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SolarWinds Flow Tools Bundle Quick Reference Guide

Gain the ability to quickly distribute, test, and configure flow traffic with the free network traffic analysis tools included in the SolarWinds® Flow Tool Bundle. Showcasing some of the signature flow traffic analysis capabilities from SolarWinds, the Flow Tool Bundle offers three handy, easy-to-install, and free network traffic analysis tools: SolarWinds NetFlow Replicator, SolarWinds NetFlow Generator, and SolarWinds NetFlow Configurator.

NetFlow Replicator helps you easily distribute flow data to multiple destinations for traffic or security analysis. Configure random sampling of flow data packets to help reduce the load on the monitored system and collector. NetFlow Generator simulates network flow data so you can test and validate your configurations. This functionality is especially helpful when testing the behavior of more complex network entities, such as load balancers, firewall rules, and alert trigger conditions.

NetFlow Configurator remotely configures and activates NetFlow v5 on supported Cisco® devices. With this tool, you can easily set up the router to send NetFlow records to your collector.

The free network traffic analysis tools in this bundle can be installed on Windows® 7, 8, and 10, and Windows Server 2012 R2, 2016, 2019. We support 64-bit OS only.

Downloading and Unpacking

You can download the Flow Tool Bundle here: https://www.solarwinds.com/free-tools/flow-tool-bundle

First, unzip the bundle. Inside, you'll find three installers—one for the Flow Replicator, one for the Flow Generator, and one for the Flow Configurator. To install one or more of these, just execute the installer file and follow the prompts. You can install only what you need; you don't have to install all three on the same system.

Using the NetFlow Replicator

To use NetFlow Replicator, launch the utility.

Screen Shot 2018-12-28 at 12.32.54 PM.png

You'll see the screen is divided into sections that can be collapsed and expanded. Initially, the "Service" configuration section is expanded. We'll use the "Service" configuration to create an instance of the NetFlow Replicator that will continue to run even after you exit the utility. Configuring the "Service" and then running it will install the Replicator as a Windows service, and you can exit the utility. The next time you start the utility, it will connect to the running service and display current statistics. You can only have one service running in the background on any machine. The intent of the service configuration is to create a NetFlow Replicator process that is persistent over time.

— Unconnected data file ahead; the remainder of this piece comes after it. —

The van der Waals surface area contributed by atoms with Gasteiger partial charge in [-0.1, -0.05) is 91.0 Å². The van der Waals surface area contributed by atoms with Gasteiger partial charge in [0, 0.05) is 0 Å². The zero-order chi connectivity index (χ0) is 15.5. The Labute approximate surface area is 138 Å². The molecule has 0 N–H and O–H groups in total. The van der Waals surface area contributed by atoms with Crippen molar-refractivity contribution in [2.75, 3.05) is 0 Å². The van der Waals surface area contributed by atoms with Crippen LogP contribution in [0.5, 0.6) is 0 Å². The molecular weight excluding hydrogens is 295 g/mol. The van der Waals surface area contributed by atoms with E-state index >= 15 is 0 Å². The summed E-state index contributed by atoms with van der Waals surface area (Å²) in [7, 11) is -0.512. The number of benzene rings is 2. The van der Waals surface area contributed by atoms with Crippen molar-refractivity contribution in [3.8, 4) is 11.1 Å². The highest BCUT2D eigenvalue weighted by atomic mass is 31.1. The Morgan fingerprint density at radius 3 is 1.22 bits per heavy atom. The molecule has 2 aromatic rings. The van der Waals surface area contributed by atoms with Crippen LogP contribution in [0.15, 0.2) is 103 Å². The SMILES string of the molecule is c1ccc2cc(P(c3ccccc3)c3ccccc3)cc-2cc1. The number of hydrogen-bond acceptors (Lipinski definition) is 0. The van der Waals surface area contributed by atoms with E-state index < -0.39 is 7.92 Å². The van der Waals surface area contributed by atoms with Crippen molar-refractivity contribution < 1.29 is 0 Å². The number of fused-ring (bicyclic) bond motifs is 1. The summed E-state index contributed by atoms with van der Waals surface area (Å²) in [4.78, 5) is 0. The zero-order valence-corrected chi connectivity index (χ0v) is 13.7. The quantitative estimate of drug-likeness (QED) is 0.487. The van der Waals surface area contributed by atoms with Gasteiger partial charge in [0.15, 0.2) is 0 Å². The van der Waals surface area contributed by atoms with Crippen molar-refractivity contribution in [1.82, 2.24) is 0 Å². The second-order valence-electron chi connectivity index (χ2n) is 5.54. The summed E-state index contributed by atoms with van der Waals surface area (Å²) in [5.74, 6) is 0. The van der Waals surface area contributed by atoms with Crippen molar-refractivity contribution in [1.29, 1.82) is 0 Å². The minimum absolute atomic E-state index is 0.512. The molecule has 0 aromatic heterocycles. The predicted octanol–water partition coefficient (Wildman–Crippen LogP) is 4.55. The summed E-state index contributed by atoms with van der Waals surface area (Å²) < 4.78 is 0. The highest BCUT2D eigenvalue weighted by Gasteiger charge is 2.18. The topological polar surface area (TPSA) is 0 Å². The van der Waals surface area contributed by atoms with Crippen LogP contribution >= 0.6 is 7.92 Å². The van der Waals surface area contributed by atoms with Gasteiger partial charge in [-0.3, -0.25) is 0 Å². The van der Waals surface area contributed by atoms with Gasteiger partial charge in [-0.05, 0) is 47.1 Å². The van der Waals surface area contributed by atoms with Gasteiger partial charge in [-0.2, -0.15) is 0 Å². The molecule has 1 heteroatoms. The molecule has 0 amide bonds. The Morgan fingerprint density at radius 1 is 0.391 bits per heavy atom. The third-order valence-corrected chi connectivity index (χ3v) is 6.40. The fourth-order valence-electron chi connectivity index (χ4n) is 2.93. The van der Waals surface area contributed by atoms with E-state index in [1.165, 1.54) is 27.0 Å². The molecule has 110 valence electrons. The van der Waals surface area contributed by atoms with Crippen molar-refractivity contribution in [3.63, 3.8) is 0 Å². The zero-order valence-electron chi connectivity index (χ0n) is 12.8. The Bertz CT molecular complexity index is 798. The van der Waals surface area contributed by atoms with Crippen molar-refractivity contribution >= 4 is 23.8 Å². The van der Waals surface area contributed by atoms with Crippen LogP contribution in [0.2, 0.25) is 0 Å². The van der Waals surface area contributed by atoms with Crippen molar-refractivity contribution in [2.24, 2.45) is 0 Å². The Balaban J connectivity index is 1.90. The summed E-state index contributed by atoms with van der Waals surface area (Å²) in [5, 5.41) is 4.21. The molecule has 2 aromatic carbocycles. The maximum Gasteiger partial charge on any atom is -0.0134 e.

The "Console" configuration is designed to run the NetFlow Replicator interactively. When you start the utility the first time, you'll see a collapsed Console configuration at the bottom of the screen. Click the double-chevron icon on the right to expand this section. You can configure and start multiple interactive console sessions. You'll find a button to "Create console configuration" at the top right of the screen.

 
The Service configuration and the Console configurations accept the same set of parameters.

The "Listener" is the IP address and port where NetFlow records will be received. It's the address and a port on your machine where the utility is listening for flow records. Typically, this is where NetFlow sources like routers would be configured to send records. Each "Destination" is a remote machine where the NetFlow Replicator will send the NetFlow records it receives. You'll need an IP Address and port for the destination, and you can optionally sample the records sent to each destination to help reduce the volume of traffic we're replicating. A sample rate of "1 in every 1 packet" is the same as not sampling at all. The sampling algorithm is a random "1 in N" method. Only flow data is sampled; NetFlow v9 and IPFIX templates are always forwarded.

You can add additional destinations to specify multiple destinations and replicate the same traffic. Delete destinations with the icon to the right of the destination. To start the NetFlow Replicator, select "Start Console." You'll see an indication that it's running, and you'll see some basic statistics on packet rates, drops, and the sampling rate. You can collapse this console session and create additional console sessions if you wish. You can create additional interactive sessions by selecting "Create console configuration."

Screen Shot 2018-12-28 at 12.57.35 PM.png

The menu (indicated by a vertical ellipse) allows you to export or import configurations to share your work. You can also delete console configurations, or view logging information.

Using the NetFlow Generator

To use NetFlow Generator, launch the utility.